Officials with Idaho Fish and Game made a grisly discovery at the base of a steep slope near Lewiston last week. Amidst a pile of rubble and debris, they found what Northwest Sportsman Magazine referred to as an “elk boneyard.” Officials found at least 15 elk heads, along with fur, broken legs, spines, and countless other bones.

“All of this is elk,” says IDFG senior wildlife technician Mark Shepard in a video he filmed of the discovery. “At least 15 heads and four collars found…and a lot of broken legs.”

The collars that Shepard refers to are GPS radio collars that IDFG uses to track and monitor elk. He explained in a press release that the agency had received a mortality signal from one of these radio collared elk earlier this year. The signal came from within Craig Mountain Wildlife Management Area, which is located along the Snake River near Lewiston.

“With the data and GPS location provided by the collar, wildlife staff were able to navigate to the location of the collar,” Shepard said. “When wildlife staff arrived at the location of the radio collar, they discovered the surprising but unfortunate story of what had occurred.”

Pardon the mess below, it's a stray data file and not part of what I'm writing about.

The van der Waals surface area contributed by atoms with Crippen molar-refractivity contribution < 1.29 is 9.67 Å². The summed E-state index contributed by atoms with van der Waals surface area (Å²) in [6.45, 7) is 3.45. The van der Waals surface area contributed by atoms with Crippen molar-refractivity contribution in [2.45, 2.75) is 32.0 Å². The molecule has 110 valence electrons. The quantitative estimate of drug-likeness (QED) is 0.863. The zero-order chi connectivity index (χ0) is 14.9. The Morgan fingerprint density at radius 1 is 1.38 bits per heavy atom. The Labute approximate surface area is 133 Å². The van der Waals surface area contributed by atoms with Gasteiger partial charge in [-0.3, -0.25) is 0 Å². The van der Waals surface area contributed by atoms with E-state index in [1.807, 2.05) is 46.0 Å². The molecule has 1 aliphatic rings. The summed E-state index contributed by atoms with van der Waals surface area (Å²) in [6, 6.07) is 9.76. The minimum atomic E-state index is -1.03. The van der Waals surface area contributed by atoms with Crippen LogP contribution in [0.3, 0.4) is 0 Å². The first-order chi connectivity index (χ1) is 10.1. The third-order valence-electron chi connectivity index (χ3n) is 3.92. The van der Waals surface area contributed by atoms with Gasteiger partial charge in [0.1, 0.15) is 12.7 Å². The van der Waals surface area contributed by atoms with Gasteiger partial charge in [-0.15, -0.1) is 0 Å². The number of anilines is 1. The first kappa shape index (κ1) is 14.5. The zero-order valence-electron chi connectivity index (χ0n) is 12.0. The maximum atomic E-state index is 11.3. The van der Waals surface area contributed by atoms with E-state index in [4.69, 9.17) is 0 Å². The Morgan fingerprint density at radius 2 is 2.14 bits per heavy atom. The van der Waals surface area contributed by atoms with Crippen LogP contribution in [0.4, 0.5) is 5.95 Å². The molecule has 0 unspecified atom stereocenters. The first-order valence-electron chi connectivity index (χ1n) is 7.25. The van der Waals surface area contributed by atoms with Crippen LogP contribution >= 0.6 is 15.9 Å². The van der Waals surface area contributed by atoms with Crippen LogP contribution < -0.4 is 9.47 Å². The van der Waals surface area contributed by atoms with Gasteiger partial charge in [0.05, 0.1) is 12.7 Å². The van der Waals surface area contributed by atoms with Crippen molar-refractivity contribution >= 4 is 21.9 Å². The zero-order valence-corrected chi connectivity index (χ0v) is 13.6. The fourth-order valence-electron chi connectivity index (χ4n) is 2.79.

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He explained that the elk bones were mixed in with scree material and “boulders up to the size of beach balls,” which led him to believe that the herd of elk must have been side hilling along the ridge line when the animals were caught in a landslide. The slide then apparently carried the elk almost 1,000 feet down a steep, rocky gully.

In addition to all the bones that were found, wildlife technicians came across four radio collars in total. “I’m sure [there was] some scavenging,” Shepard says in the video. “But with so many bones, it’s hard to say which ones go to which collar.”